Little did they know at the time, of course. But on a whim, the quarterback and tight end went out to the field before the start of official pregame warmups and started playing catch, with Aaron Rodgers throwing high, arcing passes to Richard Rodgers just for fun.
Then, when it counted, on the final play of the game, the quarterback’s ceiling-scraping 61-yard Hail Mary touchdown pass to his tight end gave the Packers an improbable 27-23 victory Thursday night.
“In the pre-pregame warmups, I was out there messing around and I threw kind of some moonballs to Richard, as high as I could,” Aaron Rodgers explained afterward. “Not 60 yards in the air, but he caught two out of three. So I’m glad he made it three out of four.”
It’s actually unusual for Aaron Rodgers to take part in early pregame warmups; while dealing with a calf injury late last season, he’d break from his normal pregame routine and go out to test his calf and check the field conditions. According to Richard Rodgers, the impromptu silliness Thursday night paid off when he saw the ball coming down in the end zone and went up in the crowd to snatch it at its highest point.
“I think the practice before the game helped a little bit,” Richard Rodgers said. “I was catching them, and I kind of saw the same thing [on the game-winner]. I ran down there, saw the ball and made sure I was in the end zone and then went up and caught it.”
Coach Mike McCarthy said the Packers practice Hail Mary plays, as well as the lateral play that came before it, every Saturday (or before a Thursday game, on Wednesday) as part of a period the coaches call “The Final Eight.”
Because the Packers have been burned by such plays in the past -- including in the infamous “Fail Mary” play in Seattle in 2012, which he referenced Thursday -- McCarthy said the Hail Mary focuses more on the defense in practice. McCarthy said it’s also done at jog-through speed to reduce injury risk.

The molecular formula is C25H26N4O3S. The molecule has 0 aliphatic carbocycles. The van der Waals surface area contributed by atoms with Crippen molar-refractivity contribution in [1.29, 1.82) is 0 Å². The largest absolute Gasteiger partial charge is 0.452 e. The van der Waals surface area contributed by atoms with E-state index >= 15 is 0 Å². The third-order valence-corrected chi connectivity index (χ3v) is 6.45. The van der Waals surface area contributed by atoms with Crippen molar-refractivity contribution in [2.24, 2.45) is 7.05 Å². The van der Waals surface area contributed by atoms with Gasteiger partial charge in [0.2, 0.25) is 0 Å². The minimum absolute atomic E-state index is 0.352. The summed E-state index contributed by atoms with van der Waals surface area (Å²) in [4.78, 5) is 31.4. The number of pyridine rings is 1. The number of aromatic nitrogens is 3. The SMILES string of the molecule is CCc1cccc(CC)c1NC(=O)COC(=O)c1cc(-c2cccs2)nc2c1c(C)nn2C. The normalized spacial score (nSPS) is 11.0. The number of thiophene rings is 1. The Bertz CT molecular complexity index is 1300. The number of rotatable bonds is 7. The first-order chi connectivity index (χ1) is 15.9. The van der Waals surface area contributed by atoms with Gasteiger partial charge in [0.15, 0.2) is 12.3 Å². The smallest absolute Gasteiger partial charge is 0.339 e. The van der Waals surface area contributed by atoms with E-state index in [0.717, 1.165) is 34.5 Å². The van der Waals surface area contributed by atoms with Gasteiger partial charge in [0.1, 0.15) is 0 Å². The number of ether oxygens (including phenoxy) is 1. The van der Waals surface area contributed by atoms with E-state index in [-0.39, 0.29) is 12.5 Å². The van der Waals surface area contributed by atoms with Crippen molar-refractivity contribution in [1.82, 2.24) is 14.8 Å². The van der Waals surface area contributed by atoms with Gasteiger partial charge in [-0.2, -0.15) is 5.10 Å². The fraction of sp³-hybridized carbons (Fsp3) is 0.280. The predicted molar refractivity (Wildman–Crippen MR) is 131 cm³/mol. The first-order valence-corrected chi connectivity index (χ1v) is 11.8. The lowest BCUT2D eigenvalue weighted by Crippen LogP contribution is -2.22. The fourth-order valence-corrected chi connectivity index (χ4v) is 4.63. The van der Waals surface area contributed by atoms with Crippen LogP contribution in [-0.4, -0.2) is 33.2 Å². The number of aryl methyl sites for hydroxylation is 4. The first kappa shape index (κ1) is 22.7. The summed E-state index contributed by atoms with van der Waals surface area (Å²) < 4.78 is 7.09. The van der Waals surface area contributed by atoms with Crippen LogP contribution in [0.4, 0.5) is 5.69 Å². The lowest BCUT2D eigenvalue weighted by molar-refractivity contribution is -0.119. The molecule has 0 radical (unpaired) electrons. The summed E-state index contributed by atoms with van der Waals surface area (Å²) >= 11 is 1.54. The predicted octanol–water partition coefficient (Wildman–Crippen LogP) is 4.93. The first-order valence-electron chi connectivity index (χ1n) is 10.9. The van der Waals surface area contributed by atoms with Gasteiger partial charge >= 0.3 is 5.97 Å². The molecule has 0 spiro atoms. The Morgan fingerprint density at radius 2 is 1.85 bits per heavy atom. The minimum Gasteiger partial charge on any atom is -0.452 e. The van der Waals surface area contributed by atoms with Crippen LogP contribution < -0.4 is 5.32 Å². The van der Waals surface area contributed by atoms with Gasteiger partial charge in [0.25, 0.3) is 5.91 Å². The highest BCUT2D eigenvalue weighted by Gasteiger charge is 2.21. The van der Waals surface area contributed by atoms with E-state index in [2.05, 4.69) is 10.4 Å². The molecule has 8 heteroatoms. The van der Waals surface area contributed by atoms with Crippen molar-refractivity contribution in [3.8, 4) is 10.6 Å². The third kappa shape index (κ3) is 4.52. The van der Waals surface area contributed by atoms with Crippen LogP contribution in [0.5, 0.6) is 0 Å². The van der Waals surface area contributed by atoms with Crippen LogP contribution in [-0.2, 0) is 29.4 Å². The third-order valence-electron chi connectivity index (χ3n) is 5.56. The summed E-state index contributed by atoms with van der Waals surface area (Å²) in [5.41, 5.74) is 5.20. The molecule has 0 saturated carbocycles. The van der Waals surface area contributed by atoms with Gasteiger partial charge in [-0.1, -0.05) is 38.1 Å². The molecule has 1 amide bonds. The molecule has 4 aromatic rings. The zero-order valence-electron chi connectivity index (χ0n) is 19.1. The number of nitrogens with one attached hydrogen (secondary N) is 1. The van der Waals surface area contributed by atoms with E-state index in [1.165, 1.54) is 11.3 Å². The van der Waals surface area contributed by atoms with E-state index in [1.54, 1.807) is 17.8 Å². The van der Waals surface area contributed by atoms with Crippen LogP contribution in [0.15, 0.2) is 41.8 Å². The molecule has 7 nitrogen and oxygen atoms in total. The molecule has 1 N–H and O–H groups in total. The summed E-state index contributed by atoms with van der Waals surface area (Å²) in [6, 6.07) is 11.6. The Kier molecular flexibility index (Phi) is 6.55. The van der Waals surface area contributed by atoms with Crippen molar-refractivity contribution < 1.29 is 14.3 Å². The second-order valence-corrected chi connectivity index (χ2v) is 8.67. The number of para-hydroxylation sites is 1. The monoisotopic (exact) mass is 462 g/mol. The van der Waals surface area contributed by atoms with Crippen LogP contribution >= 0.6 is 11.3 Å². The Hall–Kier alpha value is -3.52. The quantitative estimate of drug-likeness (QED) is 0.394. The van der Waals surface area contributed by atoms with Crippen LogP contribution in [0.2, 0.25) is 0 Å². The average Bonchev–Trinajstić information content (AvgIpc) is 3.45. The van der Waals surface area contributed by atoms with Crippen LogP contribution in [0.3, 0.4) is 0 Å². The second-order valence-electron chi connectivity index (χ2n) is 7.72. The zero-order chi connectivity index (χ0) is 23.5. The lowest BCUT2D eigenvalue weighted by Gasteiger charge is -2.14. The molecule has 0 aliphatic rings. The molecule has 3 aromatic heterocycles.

“It's not a competitive play, because you don't want somebody going up and getting hurt on a Hail Mary play 24 hours before you play [the game],” McCarthy explained. “It's just more about the mechanics and getting to the landmarks, getting the throw executed.”
The execution in Thursday night’s Hail Mary -- which, according to Elias Sports Bureau, was the longest Hail Mary to win a game in NFL history -- was perfect, but it wasn’t on the lateral play that came before it.
The Packers practice that play, which McCarthy said he used to call the "River City Relay," as part of “The Final Eight,” too. But it’s not designed to have Richard Rodgers throw the ball backward to Aaron Rodgers -- although that’s what made the Hail Mary possible since it led to Lions defensive end Devin Taylor's face mask penalty on Rodgers.
“That was not exactly the play,” Aaron Rodgers said with a laugh. “I threw [the first pass] to James [Jones] and I was kind of trailing the play looking for what was going to happen. I saw Richard get it and turn back to me and I was thinking, ‘No, no, no, no, no! I’m the last line of defense here.’ As I caught it, I knew I was going to have to try and make somebody miss to keep this thing alive because nobody’s behind me. I was going to have to run for some yards in order to throw it. I had my fast Adidas on -- as I showed off on that touchdown [earlier in the game] -- but I wasn’t able to get away from those guys. But luckily, my face mask was grabbed.”
And luckily, the Rodgerses’ pregame tomfoolery came in handy one play later.
“I knew I could get it to the end zone with a good spiral and I just wanted to give our guys a chance to come down with it,” Aaron Rodgers said. “It’s a low-percentage play, but I’m thankful that Richard came down with that.”